The Threshold Ambient Temperature for the Use of Precooling to Improve Cycling Time-Trial Performance

in International Journal of Sports Physiology and Performance
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Purpose: Cycling time-trial performance can be compromised by moderate to high ambient temperatures. It has become commonplace to implement precooling prior to competition to alleviate this performance decline. However, little is known about the ambient temperature threshold above which precooling becomes an effective strategy for enhancing endurance performance. The aim of this study was to investigate the effect of precooling in different environmental temperatures on time-trial (TT) performance. Methods: Trained cyclists completed 2 TTs with (COLD) and without (CON) precooling using an ensemble of  ice vest and sleeves in ambient temperatures of 24°C, 27°C, and 35°C. Results: TT performance was faster following COLD in both 35°C (6.2%) and 27°C (2.6%; both Ps < .05) but not 24°C (1.2%). Magnitude-based inferential statistics indicate that COLD was very likely beneficial to performance in 35°C, likely beneficial in 27°C, and possibly beneficial in 24°C. Mean power was 2.4%, 2.5%, and 5.6% higher following COLD and considered to be likely beneficial in 24°C and very likely beneficial in 27°C and 35°C. COLD reduced mean skin temperature throughout the warm-up and into the TT in all ambient temperatures (P < .05). Sweat loss was lower following COLD in 24°C and 27°C but not 35°C. There was no effect of COLD on gastrointestinal temperature at any point. Conclusions: Precooling with an ice vest and sleeves is likely to have a positive effect on TT performance at temperatures above 24°C, with a clear relationship between ambient temperature and the magnitude of effect of precooling.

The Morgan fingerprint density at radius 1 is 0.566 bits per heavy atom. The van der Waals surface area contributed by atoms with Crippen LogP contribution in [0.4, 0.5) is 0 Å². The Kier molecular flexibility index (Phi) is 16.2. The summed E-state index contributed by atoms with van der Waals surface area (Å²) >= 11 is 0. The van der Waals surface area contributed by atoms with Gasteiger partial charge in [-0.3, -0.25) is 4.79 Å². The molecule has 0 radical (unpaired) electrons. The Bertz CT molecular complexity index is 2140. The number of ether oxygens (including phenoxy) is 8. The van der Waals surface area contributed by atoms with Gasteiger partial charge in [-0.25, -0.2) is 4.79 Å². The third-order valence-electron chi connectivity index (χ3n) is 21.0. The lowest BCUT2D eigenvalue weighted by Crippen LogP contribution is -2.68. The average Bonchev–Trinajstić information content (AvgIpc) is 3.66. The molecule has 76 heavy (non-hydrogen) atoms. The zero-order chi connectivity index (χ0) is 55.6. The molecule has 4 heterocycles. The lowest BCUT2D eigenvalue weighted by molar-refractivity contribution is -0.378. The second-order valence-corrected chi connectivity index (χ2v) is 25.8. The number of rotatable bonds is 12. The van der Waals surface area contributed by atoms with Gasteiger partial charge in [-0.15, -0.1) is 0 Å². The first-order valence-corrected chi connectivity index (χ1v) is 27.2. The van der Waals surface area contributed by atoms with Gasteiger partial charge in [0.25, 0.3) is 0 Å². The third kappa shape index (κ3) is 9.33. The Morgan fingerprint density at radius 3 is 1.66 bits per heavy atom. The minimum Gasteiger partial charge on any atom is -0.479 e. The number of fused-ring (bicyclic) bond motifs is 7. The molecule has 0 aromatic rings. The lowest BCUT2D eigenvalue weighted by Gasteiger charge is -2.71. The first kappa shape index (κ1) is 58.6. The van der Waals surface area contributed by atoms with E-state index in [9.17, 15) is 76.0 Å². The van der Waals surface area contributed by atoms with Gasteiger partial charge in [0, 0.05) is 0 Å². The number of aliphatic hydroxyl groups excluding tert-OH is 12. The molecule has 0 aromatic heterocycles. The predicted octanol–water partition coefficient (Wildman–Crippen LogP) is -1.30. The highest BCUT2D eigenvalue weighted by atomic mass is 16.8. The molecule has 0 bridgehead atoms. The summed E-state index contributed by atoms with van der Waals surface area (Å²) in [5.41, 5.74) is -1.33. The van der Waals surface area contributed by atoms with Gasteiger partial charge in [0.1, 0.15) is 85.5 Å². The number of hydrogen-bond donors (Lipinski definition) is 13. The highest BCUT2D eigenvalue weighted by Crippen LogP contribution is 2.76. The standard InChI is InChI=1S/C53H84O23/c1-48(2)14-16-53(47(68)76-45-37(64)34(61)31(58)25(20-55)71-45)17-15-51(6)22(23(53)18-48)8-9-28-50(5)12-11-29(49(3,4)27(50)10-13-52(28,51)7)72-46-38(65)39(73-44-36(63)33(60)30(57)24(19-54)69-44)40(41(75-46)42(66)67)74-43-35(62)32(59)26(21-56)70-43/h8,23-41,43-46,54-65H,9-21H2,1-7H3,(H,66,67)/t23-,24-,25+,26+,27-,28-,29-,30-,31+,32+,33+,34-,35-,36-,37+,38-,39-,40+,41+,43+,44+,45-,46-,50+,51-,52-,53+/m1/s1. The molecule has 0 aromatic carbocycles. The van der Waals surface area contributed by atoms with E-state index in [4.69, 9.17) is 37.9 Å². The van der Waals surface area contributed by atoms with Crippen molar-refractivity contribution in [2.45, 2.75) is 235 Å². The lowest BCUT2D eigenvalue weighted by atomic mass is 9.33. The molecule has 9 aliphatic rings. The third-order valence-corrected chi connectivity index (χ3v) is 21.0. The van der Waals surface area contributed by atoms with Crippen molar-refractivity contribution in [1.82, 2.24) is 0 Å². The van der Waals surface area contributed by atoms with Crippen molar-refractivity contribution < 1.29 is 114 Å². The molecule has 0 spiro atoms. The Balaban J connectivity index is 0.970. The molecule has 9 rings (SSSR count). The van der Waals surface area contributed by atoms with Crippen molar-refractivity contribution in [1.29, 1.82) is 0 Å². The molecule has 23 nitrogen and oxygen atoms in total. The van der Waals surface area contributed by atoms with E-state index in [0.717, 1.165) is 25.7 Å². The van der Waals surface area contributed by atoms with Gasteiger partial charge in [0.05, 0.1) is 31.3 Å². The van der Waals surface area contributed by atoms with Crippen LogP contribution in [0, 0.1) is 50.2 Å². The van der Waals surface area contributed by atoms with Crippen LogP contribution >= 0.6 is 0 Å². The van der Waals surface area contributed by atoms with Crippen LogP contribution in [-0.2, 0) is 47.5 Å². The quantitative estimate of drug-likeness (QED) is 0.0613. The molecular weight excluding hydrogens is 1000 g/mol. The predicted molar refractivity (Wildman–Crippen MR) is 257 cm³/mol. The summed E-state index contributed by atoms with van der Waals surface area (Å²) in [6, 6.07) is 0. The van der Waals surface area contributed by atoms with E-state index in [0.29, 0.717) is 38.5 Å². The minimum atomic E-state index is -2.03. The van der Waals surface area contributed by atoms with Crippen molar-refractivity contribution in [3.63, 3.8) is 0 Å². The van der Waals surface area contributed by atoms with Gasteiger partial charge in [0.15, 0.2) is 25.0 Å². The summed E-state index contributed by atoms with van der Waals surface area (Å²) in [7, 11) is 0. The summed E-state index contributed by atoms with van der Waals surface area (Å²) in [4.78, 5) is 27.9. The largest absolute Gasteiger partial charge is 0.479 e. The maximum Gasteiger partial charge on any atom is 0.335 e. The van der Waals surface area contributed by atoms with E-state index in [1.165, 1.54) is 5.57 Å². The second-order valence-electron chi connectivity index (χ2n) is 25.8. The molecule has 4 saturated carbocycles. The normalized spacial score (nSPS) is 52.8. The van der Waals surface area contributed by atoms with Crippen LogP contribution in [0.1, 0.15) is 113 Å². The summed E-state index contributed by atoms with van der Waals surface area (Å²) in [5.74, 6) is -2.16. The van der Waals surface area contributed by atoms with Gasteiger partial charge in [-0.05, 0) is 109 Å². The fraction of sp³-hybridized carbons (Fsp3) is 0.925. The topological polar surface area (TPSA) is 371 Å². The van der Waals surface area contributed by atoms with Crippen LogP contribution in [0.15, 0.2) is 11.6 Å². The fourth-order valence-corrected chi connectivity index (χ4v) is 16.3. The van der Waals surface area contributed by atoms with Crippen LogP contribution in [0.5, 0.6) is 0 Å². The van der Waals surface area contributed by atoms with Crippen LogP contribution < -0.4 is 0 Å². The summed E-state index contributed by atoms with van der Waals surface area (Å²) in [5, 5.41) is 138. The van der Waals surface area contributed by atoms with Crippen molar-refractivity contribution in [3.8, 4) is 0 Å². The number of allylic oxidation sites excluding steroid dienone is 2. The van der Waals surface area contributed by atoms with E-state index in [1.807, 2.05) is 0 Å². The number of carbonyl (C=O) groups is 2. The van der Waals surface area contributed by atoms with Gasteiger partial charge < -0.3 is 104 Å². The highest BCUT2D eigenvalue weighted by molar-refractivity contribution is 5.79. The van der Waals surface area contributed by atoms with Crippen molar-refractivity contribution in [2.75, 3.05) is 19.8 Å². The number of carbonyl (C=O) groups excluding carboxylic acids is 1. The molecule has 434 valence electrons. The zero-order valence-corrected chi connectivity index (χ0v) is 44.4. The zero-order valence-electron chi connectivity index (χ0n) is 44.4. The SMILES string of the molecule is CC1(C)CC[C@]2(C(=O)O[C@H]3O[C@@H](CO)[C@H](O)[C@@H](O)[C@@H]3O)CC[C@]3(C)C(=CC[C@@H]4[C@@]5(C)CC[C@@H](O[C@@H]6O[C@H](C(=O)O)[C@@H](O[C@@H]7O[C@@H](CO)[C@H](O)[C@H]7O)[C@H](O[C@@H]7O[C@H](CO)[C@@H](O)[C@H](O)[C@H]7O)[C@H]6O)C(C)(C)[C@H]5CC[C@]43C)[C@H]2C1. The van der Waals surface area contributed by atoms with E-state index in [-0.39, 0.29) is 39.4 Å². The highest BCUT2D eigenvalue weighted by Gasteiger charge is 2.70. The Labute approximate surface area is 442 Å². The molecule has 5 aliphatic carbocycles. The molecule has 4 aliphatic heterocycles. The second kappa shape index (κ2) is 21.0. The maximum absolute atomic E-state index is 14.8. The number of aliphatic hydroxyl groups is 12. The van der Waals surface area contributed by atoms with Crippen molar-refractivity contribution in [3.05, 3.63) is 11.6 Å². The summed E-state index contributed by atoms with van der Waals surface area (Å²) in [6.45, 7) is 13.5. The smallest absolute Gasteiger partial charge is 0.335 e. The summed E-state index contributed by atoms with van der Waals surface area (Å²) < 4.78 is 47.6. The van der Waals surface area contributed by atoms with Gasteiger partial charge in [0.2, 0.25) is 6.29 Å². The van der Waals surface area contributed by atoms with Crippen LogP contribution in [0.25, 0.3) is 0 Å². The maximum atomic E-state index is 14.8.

Faulkner is with the Dept of Engineering, School of Science and Technology, Nottingham Trent University, Nottingham, United Kingdom. Faulkner, Broekhuijzen, Raccuglia, Hodder, and Havenith are with the Environmental Ergonomics Research Centre, Loughborough University, Loughborough, United Kingdom. Hupperets is with the Future Sport Science Laboratory, Adidas AG, Herzogenaurach, Germany.

Faulkner (Steve.Faulkner@ntu.ac.uk) is corresponding author.
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